Money Managers Are Vexed by Ambiguous ESG Definitions

As the environmental, social, and governance (ESG) industry becomes more systematic, the world’s biggest asset managers are finding it harder to adhere to some of the rules guiding a $35 trillion market for ESG investments.

Specifically, many are highlighting issues around defining the “S,” or social aspect, of ESG investments, Bloomberg reports.

The criteria are often seen as confusing. This is “going to become a bigger issue going forward,” Rick Redding, chief executive of the New York-based Index Industry Association (IIA), told Bloomberg.

Redding highlighted a recent survey conducted by the IIA, which revealed that among the out of 300 investment professionals surveyed in Europe and the U.S., 56% warn that they are having a hard time keeping up with new proposals that are steering assets toward ESG investments. Nevertheless, 85% of the participants said ESG is still a high priority for them.

“The ‘S’ is becoming the problem,” Redding added, referring to socially responsible investing. “What we are seeing is potentially different regulatory approaches to ‘S’” across various jurisdictions.

Specifically, investors are concerned that “you have a lot less quantitative data available,” which makes it hard for investors to back up strategies with concrete numbers, Redding said.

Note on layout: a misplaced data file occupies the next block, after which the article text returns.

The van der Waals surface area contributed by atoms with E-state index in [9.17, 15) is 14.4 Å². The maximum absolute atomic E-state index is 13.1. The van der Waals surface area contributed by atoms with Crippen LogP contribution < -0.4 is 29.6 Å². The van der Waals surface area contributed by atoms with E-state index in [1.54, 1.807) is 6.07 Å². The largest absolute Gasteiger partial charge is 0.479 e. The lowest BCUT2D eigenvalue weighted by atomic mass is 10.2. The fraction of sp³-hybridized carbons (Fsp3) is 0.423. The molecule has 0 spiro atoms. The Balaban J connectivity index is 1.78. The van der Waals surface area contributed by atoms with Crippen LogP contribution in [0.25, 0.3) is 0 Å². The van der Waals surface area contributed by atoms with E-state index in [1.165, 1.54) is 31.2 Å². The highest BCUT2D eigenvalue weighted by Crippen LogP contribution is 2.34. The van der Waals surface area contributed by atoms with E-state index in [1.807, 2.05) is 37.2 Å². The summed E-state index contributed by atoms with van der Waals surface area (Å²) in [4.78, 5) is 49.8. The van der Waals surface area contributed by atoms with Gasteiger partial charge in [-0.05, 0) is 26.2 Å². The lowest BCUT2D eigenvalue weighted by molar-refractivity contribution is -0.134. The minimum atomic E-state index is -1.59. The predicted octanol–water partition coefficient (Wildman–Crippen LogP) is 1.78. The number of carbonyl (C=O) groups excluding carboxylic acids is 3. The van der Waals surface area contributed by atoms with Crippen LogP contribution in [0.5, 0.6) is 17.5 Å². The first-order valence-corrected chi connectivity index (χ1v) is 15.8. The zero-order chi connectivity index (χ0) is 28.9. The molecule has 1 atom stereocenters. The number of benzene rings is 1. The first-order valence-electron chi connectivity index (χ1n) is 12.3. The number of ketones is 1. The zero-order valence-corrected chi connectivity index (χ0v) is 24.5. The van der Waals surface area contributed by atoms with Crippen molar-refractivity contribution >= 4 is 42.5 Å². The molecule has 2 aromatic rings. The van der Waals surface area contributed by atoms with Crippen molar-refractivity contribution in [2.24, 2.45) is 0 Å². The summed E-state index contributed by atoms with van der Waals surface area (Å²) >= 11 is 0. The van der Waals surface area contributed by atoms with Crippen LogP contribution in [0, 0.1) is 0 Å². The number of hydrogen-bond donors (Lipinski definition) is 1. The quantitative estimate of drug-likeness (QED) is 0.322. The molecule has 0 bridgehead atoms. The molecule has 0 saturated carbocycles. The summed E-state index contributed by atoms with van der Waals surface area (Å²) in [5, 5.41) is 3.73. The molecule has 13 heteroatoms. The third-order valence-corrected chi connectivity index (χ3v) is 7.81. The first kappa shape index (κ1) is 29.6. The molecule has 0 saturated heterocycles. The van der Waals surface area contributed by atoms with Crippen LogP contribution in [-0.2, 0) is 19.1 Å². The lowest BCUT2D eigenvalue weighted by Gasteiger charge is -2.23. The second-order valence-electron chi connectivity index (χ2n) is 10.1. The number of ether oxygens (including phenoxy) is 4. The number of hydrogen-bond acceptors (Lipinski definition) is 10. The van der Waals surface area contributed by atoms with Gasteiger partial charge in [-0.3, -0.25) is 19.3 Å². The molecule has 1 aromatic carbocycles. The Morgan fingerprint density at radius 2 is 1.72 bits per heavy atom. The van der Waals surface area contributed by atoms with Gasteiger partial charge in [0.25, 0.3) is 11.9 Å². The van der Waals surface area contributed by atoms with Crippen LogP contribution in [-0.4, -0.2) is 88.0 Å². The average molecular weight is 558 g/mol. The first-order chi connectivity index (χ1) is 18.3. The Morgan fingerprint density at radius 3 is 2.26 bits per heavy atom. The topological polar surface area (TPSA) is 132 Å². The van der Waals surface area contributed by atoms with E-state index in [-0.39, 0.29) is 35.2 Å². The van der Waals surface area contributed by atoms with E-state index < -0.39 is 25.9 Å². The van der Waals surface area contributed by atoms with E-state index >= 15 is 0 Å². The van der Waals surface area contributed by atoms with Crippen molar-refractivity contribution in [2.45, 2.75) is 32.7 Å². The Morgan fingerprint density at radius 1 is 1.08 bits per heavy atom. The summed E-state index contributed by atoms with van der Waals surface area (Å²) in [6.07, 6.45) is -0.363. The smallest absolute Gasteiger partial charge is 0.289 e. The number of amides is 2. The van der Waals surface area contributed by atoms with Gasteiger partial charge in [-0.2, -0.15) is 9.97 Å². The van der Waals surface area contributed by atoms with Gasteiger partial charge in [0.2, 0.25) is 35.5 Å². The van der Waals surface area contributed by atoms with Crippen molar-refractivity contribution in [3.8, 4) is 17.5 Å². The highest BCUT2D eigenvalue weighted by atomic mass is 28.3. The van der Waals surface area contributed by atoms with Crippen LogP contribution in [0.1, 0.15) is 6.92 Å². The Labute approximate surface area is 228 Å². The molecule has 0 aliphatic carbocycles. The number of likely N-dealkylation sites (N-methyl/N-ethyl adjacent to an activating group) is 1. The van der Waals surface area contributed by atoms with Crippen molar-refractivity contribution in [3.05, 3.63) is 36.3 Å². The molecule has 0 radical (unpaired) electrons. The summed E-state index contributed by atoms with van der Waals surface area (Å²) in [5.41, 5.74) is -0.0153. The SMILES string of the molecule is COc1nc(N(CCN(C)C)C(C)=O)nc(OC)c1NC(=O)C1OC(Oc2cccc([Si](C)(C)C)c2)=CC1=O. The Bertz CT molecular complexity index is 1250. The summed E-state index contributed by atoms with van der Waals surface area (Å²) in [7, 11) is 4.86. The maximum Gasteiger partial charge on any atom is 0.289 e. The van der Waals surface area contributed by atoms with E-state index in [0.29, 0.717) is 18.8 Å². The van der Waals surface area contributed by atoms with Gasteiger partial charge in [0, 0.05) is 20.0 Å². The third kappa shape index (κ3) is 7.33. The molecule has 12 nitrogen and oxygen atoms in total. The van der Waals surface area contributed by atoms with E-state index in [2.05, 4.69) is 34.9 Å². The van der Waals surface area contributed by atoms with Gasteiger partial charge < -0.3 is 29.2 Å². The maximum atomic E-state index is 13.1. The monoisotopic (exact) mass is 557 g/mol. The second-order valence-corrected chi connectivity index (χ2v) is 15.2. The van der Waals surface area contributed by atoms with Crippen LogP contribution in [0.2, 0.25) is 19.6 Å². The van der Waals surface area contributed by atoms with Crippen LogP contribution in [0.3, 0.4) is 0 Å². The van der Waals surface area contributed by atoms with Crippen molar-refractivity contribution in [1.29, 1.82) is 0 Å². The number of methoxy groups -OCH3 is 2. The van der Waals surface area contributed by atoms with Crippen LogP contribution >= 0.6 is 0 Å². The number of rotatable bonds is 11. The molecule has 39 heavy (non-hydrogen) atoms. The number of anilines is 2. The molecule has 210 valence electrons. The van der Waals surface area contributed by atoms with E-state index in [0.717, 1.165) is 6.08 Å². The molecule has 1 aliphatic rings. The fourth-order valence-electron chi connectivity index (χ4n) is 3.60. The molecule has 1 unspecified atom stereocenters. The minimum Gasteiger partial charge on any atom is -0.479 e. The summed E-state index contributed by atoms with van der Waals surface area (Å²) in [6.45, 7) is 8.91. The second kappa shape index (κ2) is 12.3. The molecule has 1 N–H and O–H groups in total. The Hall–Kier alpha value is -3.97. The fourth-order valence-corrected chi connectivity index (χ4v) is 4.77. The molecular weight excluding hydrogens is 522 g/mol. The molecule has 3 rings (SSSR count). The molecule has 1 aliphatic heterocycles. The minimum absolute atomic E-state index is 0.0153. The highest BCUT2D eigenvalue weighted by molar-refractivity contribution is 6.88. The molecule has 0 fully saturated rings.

Andy Howard, the global head of sustainable investment at Schroders Plc, is hopeful that that investors can look to clearer European Union rules to help guide the industry. While the bloc has already come out with a green taxonomy, investors are now waiting on a social taxonomy to help them more clearly define and measure social risk, like how a company treats its workers, exposure to child labor, and equality.

A so-called subgroup appointed by the European Union is still working on what should go into a social taxonomy, with findings expected to be due at the end of the year.

Mairead McGuinness, the EU’s financial markets commissioner, stated that the bloc’s social taxonomy could include taking a “forensic look” at supply chains, treatment of employees, and issues of diversity and inclusion.

Redding also pointed out that countries and regions have applied different standards on the “S” aspect.

“North America has really good data for gender and board participation,” Redding said. “But in parts of the world, it is just not there.”

“Things like gender diversity, it just doesn’t mean the same thing in some parts of the world,” he added.

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